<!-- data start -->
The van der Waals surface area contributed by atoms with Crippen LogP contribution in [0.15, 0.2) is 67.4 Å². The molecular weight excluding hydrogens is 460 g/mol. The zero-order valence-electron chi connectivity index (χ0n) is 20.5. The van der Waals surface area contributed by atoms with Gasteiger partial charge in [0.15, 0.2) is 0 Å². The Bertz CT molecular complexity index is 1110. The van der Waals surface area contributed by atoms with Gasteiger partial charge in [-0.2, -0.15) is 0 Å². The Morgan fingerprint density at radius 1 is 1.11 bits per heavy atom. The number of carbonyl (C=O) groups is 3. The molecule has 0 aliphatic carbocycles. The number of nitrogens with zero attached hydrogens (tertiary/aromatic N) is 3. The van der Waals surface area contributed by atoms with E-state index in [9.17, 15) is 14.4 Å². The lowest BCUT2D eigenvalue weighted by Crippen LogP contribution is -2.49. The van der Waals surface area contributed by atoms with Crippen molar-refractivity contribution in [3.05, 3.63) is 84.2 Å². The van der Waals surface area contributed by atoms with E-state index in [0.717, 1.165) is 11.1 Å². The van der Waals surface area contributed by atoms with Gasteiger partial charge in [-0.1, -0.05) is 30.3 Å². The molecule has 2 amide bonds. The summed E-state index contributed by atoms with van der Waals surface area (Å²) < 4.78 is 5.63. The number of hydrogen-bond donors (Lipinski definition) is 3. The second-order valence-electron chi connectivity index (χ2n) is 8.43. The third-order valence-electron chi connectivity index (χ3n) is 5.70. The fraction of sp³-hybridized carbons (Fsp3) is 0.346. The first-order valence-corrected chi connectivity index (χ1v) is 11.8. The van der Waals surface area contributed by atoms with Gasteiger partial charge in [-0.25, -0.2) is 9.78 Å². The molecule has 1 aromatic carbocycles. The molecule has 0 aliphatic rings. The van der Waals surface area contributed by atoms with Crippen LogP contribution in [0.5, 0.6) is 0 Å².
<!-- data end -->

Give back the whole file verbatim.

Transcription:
The van der Waals surface area contributed by atoms with Crippen LogP contribution in [0.15, 0.2) is 67.4 Å². The molecular weight excluding hydrogens is 460 g/mol. The zero-order valence-electron chi connectivity index (χ0n) is 20.5. The van der Waals surface area contributed by atoms with Gasteiger partial charge in [0.15, 0.2) is 0 Å². The Bertz CT molecular complexity index is 1110. The van der Waals surface area contributed by atoms with Gasteiger partial charge in [-0.2, -0.15) is 0 Å². The Morgan fingerprint density at radius 1 is 1.11 bits per heavy atom. The number of carbonyl (C=O) groups is 3. The molecule has 0 aliphatic carbocycles. The number of nitrogens with zero attached hydrogens (tertiary/aromatic N) is 3. The van der Waals surface area contributed by atoms with E-state index in [9.17, 15) is 14.4 Å². The lowest BCUT2D eigenvalue weighted by Crippen LogP contribution is -2.49. The van der Waals surface area contributed by atoms with Crippen molar-refractivity contribution in [3.05, 3.63) is 84.2 Å². The van der Waals surface area contributed by atoms with E-state index in [0.717, 1.165) is 11.1 Å². The van der Waals surface area contributed by atoms with Gasteiger partial charge in [-0.1, -0.05) is 30.3 Å². The molecule has 2 amide bonds. The summed E-state index contributed by atoms with van der Waals surface area (Å²) < 4.78 is 5.63. The number of hydrogen-bond donors (Lipinski definition) is 3. The second-order valence-electron chi connectivity index (χ2n) is 8.43. The third-order valence-electron chi connectivity index (χ3n) is 5.70. The fraction of sp³-hybridized carbons (Fsp3) is 0.346. The first-order valence-corrected chi connectivity index (χ1v) is 11.8. The van der Waals surface area contributed by atoms with Gasteiger partial charge in [-0.25, -0.2) is 9.78 Å². The molecule has 1 aromatic carbocycles. The molecule has 0 aliphatic rings. The van der Waals surface area contributed by atoms with Crippen LogP contribution in [0.5, 0.6) is 0 Å².